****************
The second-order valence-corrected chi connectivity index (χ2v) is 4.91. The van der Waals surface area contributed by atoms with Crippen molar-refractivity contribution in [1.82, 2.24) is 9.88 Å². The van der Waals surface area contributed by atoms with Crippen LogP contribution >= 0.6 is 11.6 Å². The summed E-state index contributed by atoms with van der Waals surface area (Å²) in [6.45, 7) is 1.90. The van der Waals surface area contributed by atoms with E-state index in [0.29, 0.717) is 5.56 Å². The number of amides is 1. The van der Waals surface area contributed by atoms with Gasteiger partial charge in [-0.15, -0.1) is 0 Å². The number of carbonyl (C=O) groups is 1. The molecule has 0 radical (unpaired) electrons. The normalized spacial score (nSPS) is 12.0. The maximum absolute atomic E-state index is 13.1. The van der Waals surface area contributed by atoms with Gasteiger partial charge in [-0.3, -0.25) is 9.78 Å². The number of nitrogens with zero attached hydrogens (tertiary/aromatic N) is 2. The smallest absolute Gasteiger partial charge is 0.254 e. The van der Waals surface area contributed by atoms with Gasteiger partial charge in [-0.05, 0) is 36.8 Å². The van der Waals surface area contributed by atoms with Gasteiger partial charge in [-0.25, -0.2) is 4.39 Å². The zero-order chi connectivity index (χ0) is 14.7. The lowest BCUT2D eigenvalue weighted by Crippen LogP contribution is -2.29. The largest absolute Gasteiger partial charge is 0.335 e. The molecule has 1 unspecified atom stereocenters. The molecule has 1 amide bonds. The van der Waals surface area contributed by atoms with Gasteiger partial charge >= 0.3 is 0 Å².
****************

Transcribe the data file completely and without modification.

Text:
The second-order valence-corrected chi connectivity index (χ2v) is 4.91. The van der Waals surface area contributed by atoms with Crippen molar-refractivity contribution in [1.82, 2.24) is 9.88 Å². The van der Waals surface area contributed by atoms with Crippen LogP contribution >= 0.6 is 11.6 Å². The summed E-state index contributed by atoms with van der Waals surface area (Å²) in [6.45, 7) is 1.90. The van der Waals surface area contributed by atoms with E-state index in [0.29, 0.717) is 5.56 Å². The number of amides is 1. The van der Waals surface area contributed by atoms with Gasteiger partial charge in [-0.15, -0.1) is 0 Å². The number of carbonyl (C=O) groups is 1. The molecule has 0 radical (unpaired) electrons. The normalized spacial score (nSPS) is 12.0. The maximum absolute atomic E-state index is 13.1. The van der Waals surface area contributed by atoms with Gasteiger partial charge in [-0.3, -0.25) is 9.78 Å². The number of nitrogens with zero attached hydrogens (tertiary/aromatic N) is 2. The smallest absolute Gasteiger partial charge is 0.254 e. The van der Waals surface area contributed by atoms with Gasteiger partial charge in [-0.05, 0) is 36.8 Å². The van der Waals surface area contributed by atoms with Gasteiger partial charge in [-0.25, -0.2) is 4.39 Å². The zero-order chi connectivity index (χ0) is 14.7. The lowest BCUT2D eigenvalue weighted by Crippen LogP contribution is -2.29. The largest absolute Gasteiger partial charge is 0.335 e. The molecule has 1 unspecified atom stereocenters. The molecule has 1 amide bonds. The van der Waals surface area contributed by atoms with Gasteiger partial charge >= 0.3 is 0 Å².